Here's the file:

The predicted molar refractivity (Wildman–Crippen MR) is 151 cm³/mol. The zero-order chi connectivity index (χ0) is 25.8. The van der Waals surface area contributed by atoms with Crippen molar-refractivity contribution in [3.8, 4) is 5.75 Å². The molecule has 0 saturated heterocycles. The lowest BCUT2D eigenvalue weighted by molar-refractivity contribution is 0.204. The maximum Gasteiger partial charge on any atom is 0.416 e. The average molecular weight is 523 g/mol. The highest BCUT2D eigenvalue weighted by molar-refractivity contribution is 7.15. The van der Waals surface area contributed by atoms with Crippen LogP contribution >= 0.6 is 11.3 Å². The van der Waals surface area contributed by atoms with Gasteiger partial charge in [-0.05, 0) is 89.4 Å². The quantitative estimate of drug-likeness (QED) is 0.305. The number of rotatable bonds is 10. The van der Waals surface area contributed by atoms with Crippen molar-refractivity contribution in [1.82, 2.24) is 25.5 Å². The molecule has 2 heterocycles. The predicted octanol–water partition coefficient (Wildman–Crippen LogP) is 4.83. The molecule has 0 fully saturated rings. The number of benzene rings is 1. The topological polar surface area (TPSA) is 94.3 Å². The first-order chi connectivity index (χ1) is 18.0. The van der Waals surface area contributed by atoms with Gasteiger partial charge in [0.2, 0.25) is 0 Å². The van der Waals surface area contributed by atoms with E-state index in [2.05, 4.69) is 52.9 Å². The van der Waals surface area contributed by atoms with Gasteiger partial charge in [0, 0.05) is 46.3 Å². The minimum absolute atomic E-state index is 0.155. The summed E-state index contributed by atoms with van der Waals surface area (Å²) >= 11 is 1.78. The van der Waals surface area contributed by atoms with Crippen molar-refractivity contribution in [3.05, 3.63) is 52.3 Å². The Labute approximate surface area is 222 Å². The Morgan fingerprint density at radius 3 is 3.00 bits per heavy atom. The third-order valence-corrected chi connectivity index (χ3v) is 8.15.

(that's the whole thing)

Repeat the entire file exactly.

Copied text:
The predicted molar refractivity (Wildman–Crippen MR) is 151 cm³/mol. The zero-order chi connectivity index (χ0) is 25.8. The van der Waals surface area contributed by atoms with Crippen molar-refractivity contribution in [3.8, 4) is 5.75 Å². The molecule has 0 saturated heterocycles. The lowest BCUT2D eigenvalue weighted by molar-refractivity contribution is 0.204. The maximum Gasteiger partial charge on any atom is 0.416 e. The average molecular weight is 523 g/mol. The highest BCUT2D eigenvalue weighted by molar-refractivity contribution is 7.15. The van der Waals surface area contributed by atoms with Crippen LogP contribution >= 0.6 is 11.3 Å². The van der Waals surface area contributed by atoms with Gasteiger partial charge in [-0.05, 0) is 89.4 Å². The quantitative estimate of drug-likeness (QED) is 0.305. The number of rotatable bonds is 10. The van der Waals surface area contributed by atoms with Crippen molar-refractivity contribution in [1.82, 2.24) is 25.5 Å². The molecule has 2 heterocycles. The predicted octanol–water partition coefficient (Wildman–Crippen LogP) is 4.83. The molecule has 0 fully saturated rings. The number of benzene rings is 1. The topological polar surface area (TPSA) is 94.3 Å². The first-order chi connectivity index (χ1) is 18.0. The van der Waals surface area contributed by atoms with Gasteiger partial charge in [0.2, 0.25) is 0 Å². The van der Waals surface area contributed by atoms with E-state index in [2.05, 4.69) is 52.9 Å². The van der Waals surface area contributed by atoms with Gasteiger partial charge in [0, 0.05) is 46.3 Å². The minimum absolute atomic E-state index is 0.155. The summed E-state index contributed by atoms with van der Waals surface area (Å²) >= 11 is 1.78. The van der Waals surface area contributed by atoms with Crippen molar-refractivity contribution in [3.05, 3.63) is 52.3 Å². The Labute approximate surface area is 222 Å². The Morgan fingerprint density at radius 3 is 3.00 bits per heavy atom. The third-order valence-corrected chi connectivity index (χ3v) is 8.15.